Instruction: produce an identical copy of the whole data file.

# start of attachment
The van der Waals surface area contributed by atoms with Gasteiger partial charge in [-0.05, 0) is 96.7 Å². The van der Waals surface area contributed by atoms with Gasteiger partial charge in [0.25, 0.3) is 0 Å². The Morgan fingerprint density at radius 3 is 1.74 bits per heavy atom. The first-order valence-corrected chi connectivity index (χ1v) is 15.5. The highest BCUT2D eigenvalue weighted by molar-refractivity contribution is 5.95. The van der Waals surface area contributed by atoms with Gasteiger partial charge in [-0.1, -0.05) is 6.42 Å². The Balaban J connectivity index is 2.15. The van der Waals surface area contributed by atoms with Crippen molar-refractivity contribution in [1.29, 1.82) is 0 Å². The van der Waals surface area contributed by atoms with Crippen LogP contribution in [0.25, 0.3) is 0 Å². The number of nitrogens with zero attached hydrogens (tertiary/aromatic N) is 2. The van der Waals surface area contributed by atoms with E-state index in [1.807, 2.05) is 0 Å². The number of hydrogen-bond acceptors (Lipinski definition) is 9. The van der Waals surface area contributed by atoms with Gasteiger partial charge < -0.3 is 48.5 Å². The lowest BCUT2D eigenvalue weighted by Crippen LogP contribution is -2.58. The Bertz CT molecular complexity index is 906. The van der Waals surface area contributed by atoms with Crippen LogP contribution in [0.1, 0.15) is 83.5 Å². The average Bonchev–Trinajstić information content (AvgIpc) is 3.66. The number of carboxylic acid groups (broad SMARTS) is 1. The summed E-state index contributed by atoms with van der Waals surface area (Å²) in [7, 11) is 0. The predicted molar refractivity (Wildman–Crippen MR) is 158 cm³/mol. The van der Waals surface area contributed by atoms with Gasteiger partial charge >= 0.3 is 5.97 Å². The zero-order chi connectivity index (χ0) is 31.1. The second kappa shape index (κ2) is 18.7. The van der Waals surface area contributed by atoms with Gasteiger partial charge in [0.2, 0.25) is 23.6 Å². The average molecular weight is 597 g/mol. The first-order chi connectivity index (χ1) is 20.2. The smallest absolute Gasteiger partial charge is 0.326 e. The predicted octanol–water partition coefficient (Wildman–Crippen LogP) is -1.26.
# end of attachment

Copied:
The van der Waals surface area contributed by atoms with Gasteiger partial charge in [-0.05, 0) is 96.7 Å². The van der Waals surface area contributed by atoms with Gasteiger partial charge in [0.25, 0.3) is 0 Å². The Morgan fingerprint density at radius 3 is 1.74 bits per heavy atom. The first-order valence-corrected chi connectivity index (χ1v) is 15.5. The highest BCUT2D eigenvalue weighted by molar-refractivity contribution is 5.95. The van der Waals surface area contributed by atoms with Gasteiger partial charge in [-0.1, -0.05) is 6.42 Å². The Balaban J connectivity index is 2.15. The van der Waals surface area contributed by atoms with Crippen molar-refractivity contribution in [1.29, 1.82) is 0 Å². The van der Waals surface area contributed by atoms with Crippen LogP contribution in [0.25, 0.3) is 0 Å². The number of nitrogens with zero attached hydrogens (tertiary/aromatic N) is 2. The van der Waals surface area contributed by atoms with E-state index in [1.807, 2.05) is 0 Å². The number of hydrogen-bond acceptors (Lipinski definition) is 9. The van der Waals surface area contributed by atoms with Gasteiger partial charge < -0.3 is 48.5 Å². The lowest BCUT2D eigenvalue weighted by Crippen LogP contribution is -2.58. The Bertz CT molecular complexity index is 906. The van der Waals surface area contributed by atoms with Crippen LogP contribution in [0.1, 0.15) is 83.5 Å². The average Bonchev–Trinajstić information content (AvgIpc) is 3.66. The number of carboxylic acid groups (broad SMARTS) is 1. The summed E-state index contributed by atoms with van der Waals surface area (Å²) in [7, 11) is 0. The predicted molar refractivity (Wildman–Crippen MR) is 158 cm³/mol. The van der Waals surface area contributed by atoms with Gasteiger partial charge >= 0.3 is 5.97 Å². The zero-order chi connectivity index (χ0) is 31.1. The second kappa shape index (κ2) is 18.7. The van der Waals surface area contributed by atoms with Gasteiger partial charge in [0.2, 0.25) is 23.6 Å². The average molecular weight is 597 g/mol. The first-order chi connectivity index (χ1) is 20.2. The smallest absolute Gasteiger partial charge is 0.326 e. The predicted octanol–water partition coefficient (Wildman–Crippen LogP) is -1.26.